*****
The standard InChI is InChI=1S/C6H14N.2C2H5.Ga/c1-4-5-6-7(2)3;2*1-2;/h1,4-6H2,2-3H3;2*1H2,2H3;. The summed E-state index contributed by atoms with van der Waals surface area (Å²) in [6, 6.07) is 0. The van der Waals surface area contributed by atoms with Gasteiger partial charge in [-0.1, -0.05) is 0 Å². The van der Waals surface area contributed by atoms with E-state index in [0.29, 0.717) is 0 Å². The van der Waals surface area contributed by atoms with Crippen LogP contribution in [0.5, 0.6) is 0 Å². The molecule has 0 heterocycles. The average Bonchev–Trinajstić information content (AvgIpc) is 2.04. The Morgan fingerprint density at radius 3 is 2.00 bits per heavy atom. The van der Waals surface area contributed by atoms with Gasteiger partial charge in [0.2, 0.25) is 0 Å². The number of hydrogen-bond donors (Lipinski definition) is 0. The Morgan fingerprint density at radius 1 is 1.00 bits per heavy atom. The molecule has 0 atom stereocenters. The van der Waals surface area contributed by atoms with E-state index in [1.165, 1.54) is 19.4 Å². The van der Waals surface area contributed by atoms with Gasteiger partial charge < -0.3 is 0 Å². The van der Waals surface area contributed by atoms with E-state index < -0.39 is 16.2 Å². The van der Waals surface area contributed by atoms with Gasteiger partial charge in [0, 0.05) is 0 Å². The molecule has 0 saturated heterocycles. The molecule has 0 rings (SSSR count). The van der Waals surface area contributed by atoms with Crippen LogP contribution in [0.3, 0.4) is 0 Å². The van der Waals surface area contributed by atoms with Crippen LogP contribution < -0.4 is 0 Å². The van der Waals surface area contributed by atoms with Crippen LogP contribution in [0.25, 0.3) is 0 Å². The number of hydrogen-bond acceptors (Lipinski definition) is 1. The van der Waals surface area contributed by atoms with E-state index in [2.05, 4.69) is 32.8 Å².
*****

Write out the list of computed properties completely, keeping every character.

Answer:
The standard InChI is InChI=1S/C6H14N.2C2H5.Ga/c1-4-5-6-7(2)3;2*1-2;/h1,4-6H2,2-3H3;2*1H2,2H3;. The summed E-state index contributed by atoms with van der Waals surface area (Å²) in [6, 6.07) is 0. The van der Waals surface area contributed by atoms with Gasteiger partial charge in [-0.1, -0.05) is 0 Å². The van der Waals surface area contributed by atoms with E-state index in [0.29, 0.717) is 0 Å². The van der Waals surface area contributed by atoms with Crippen LogP contribution in [0.5, 0.6) is 0 Å². The molecule has 0 heterocycles. The average Bonchev–Trinajstić information content (AvgIpc) is 2.04. The Morgan fingerprint density at radius 3 is 2.00 bits per heavy atom. The van der Waals surface area contributed by atoms with Gasteiger partial charge in [0.2, 0.25) is 0 Å². The number of hydrogen-bond donors (Lipinski definition) is 0. The Morgan fingerprint density at radius 1 is 1.00 bits per heavy atom. The molecule has 0 atom stereocenters. The van der Waals surface area contributed by atoms with E-state index in [1.165, 1.54) is 19.4 Å². The van der Waals surface area contributed by atoms with Gasteiger partial charge < -0.3 is 0 Å². The van der Waals surface area contributed by atoms with E-state index < -0.39 is 16.2 Å². The van der Waals surface area contributed by atoms with Gasteiger partial charge in [0, 0.05) is 0 Å². The molecule has 0 saturated heterocycles. The molecule has 0 rings (SSSR count). The van der Waals surface area contributed by atoms with Crippen LogP contribution in [0.3, 0.4) is 0 Å². The van der Waals surface area contributed by atoms with Crippen LogP contribution < -0.4 is 0 Å². The van der Waals surface area contributed by atoms with Crippen LogP contribution in [0.25, 0.3) is 0 Å². The number of hydrogen-bond acceptors (Lipinski definition) is 1. The van der Waals surface area contributed by atoms with E-state index in [2.05, 4.69) is 32.8 Å².